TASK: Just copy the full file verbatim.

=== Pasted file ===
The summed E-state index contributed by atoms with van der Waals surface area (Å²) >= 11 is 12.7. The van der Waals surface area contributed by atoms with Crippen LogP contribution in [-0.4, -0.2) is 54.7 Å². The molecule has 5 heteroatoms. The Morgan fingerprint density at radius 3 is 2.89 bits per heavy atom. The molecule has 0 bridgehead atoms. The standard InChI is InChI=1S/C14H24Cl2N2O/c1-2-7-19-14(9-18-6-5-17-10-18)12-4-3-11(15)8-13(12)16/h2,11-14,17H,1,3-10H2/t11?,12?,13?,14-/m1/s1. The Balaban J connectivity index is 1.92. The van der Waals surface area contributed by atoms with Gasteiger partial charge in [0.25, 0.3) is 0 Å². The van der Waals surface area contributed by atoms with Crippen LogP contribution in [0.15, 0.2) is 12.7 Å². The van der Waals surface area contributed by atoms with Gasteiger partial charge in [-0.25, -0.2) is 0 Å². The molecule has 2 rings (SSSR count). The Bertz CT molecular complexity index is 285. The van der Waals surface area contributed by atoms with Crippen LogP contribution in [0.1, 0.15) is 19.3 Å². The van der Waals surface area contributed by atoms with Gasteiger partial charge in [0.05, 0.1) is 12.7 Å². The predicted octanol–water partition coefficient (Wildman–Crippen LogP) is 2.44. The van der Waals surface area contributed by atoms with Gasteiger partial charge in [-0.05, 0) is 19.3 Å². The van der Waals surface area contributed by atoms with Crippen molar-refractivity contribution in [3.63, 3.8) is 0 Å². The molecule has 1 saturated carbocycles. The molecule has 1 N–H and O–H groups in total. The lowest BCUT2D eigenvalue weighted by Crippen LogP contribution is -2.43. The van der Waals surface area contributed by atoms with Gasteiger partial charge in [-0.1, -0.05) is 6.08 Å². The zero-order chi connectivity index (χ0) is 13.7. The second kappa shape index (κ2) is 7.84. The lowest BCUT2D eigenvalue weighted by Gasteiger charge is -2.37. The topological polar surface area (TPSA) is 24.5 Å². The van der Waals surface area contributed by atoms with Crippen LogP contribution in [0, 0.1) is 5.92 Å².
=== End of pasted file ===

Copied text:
The summed E-state index contributed by atoms with van der Waals surface area (Å²) >= 11 is 12.7. The van der Waals surface area contributed by atoms with Crippen LogP contribution in [-0.4, -0.2) is 54.7 Å². The molecule has 5 heteroatoms. The Morgan fingerprint density at radius 3 is 2.89 bits per heavy atom. The molecule has 0 bridgehead atoms. The standard InChI is InChI=1S/C14H24Cl2N2O/c1-2-7-19-14(9-18-6-5-17-10-18)12-4-3-11(15)8-13(12)16/h2,11-14,17H,1,3-10H2/t11?,12?,13?,14-/m1/s1. The Balaban J connectivity index is 1.92. The van der Waals surface area contributed by atoms with Gasteiger partial charge in [0.25, 0.3) is 0 Å². The van der Waals surface area contributed by atoms with Crippen LogP contribution in [0.15, 0.2) is 12.7 Å². The van der Waals surface area contributed by atoms with Gasteiger partial charge in [-0.25, -0.2) is 0 Å². The molecule has 2 rings (SSSR count). The Bertz CT molecular complexity index is 285. The van der Waals surface area contributed by atoms with Crippen LogP contribution in [0.1, 0.15) is 19.3 Å². The van der Waals surface area contributed by atoms with Gasteiger partial charge in [0.05, 0.1) is 12.7 Å². The predicted octanol–water partition coefficient (Wildman–Crippen LogP) is 2.44. The van der Waals surface area contributed by atoms with Gasteiger partial charge in [-0.05, 0) is 19.3 Å². The van der Waals surface area contributed by atoms with Crippen molar-refractivity contribution in [3.63, 3.8) is 0 Å². The molecule has 1 saturated carbocycles. The molecule has 1 N–H and O–H groups in total. The lowest BCUT2D eigenvalue weighted by Crippen LogP contribution is -2.43. The van der Waals surface area contributed by atoms with Gasteiger partial charge in [-0.1, -0.05) is 6.08 Å². The zero-order chi connectivity index (χ0) is 13.7. The second kappa shape index (κ2) is 7.84. The lowest BCUT2D eigenvalue weighted by Gasteiger charge is -2.37. The topological polar surface area (TPSA) is 24.5 Å². The van der Waals surface area contributed by atoms with Crippen LogP contribution in [0, 0.1) is 5.92 Å².